Pressure ulcers are painful, life-threatening, and expensive —with medical costs of up to $11 billion annually in the United States. Medicare and private insurers know they’re largely preventable and have stopped reimbursing healthcare organizations for costs related to pressure ulcers not present on admission. Obviously, the pressure is on to reduce pressure ulcers.
The big picture
Pressure ulcers are:
- a source of pain and disfigurement that can interfere with activities of daily living
- strongly associated with mortality in acute, post-acute, and long-term care settings
- a major contributor to increased length of stay
- responsible for millions of dollars in litigation claims.
Care breakdown = skin breakdown
Like other challenging patient-care issues, pressure ulcer care is complicated and involves many different components. Also, with the ever-increasing number of obese, diabetic, and elderly patients, pressure ulcer rates are on the rise. So whether we like it or not, this issue will be with us for a long time.
Treatment of pressure ulcers traditionally has been a focus of nursing care. In Notes on Nursing (1859), Nightingale wrote, “If he has a bedsore, it’s generally not the fault of the disease, but of the nursing.” Pressure ulcer guidelines have been disseminated by various organizations since the 1990s, with the latest guidelines from the National Pressure Ulcer Advisory Panel published in 2014. So why aren’t the recommendations woven into our care processes by now? Clearly, they’re not sticking, because pressure ulcer rates remain high.
Changing approach, changing practice
Have you seen the Veterans Health Administration Pressure Ulcer Prevention Handbook? It’s 41 pages of WOW! To judge for yourself, visit www.va.gov/vhapublications/ViewPublication.asp?pub_ID=2422.
Like many other excellent tools I’ve researched and papers I’ve read, such as those by leaders at Ascension Health and Kaiser Permanente, it’s clear that “suggestions” don’t change practice.
When I spoke to Veterans Affairs nursing leaders about their work in the vulnerable population they serve, one said, “Education is important. We often sound like a broken record. We say it over and over and over again, and at some point, it sticks.” Guidelines and policies aren’t suggestions; they are standards. By now, mandates have replaced recommendations, reinforcing the need for education when guidelines are first released so that they’re adopted by clinicians.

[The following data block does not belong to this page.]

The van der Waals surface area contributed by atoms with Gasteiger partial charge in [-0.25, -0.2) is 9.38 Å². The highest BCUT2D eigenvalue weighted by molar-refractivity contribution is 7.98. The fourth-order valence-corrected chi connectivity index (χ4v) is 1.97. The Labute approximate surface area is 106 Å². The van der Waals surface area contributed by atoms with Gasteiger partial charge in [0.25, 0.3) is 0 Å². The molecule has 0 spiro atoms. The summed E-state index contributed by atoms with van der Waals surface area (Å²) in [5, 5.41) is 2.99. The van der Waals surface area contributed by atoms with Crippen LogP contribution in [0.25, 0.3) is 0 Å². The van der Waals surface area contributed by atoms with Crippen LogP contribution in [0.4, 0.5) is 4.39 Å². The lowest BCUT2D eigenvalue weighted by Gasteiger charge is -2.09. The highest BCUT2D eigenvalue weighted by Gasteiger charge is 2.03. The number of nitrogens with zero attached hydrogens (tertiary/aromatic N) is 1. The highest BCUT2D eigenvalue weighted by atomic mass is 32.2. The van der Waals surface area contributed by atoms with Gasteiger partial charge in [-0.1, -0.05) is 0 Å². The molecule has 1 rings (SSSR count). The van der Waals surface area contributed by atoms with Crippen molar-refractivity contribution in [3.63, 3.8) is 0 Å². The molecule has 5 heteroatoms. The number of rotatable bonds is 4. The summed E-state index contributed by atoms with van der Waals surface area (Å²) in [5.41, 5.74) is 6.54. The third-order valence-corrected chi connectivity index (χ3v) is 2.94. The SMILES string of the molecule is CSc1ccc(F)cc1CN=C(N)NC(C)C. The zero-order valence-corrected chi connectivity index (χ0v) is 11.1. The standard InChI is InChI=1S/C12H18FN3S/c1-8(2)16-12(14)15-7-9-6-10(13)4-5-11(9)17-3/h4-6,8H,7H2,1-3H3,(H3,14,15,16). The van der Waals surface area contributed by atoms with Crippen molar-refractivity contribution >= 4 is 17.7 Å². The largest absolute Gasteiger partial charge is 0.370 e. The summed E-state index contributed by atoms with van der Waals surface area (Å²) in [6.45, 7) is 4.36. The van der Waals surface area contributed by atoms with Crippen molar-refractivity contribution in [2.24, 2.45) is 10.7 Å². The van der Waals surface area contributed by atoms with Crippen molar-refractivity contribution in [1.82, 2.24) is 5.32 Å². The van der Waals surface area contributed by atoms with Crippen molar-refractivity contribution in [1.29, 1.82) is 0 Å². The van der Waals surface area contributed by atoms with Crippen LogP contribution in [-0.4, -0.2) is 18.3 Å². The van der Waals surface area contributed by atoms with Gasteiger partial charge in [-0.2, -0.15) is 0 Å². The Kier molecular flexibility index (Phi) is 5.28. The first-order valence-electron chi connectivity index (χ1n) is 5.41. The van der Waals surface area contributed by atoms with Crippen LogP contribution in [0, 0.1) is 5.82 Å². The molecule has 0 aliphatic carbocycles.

If pressure ulcers were apples
I’m all about making learning fun while making a point—especially when it comes to pressure ulcers.
A great example comes from a recent article I read in Wound Care Advisor, where the author explains a three-part inservice program called “If pressure ulcers were apples.” It consists of information about pressure ulcers and their staging, a crossword puzzle with pressure-ulcer related clues and answers, and an interactive “Minute-to-win-it” game to reinforce the didactic material. (This material was adapted from Patricia Turner’s work, “Apples to Ulcers: Tips for Staging Pressure Ulcers.”) To read about the program so you can replicate it in your
organization, visit http://woundcareadvisor.com/if-pressure-ulcers-were-apples-a-fun-inservice-program/.
Practices that work: Bundles and benchmarks
Bundling interventions into care sets, such as Ascension Health’s SKIN bundle (Surfaces, Keep the patients turning, Incontinence management, Nutrition) and the VA SKIN (VASKIN) bundle has proven successful over time. When using these in combination with credible data use, such as that from the National Database of Nursing Quality Indicators and the Hill-Rom International Pressure Ulcer Prevalence Study, organizations are seeing positive results.
Successful interventions share a few common attributes—standardized care processes and products, a system-wide commitment in capital dollars for proper equipment, collaboration across disciplines, wound care nursing consults, consistent patient assessment, and nutritional support.
So what are you doing that works? Let’s spread the word on what’s working and stop what’s not. With the pressure that’s on us, we have no time to waste. Our patients deserve nothing less.
On another note, Happy National Nurses Week to all our readers. We salute you!
Lillee Gelinas, MSN, RN, FAAN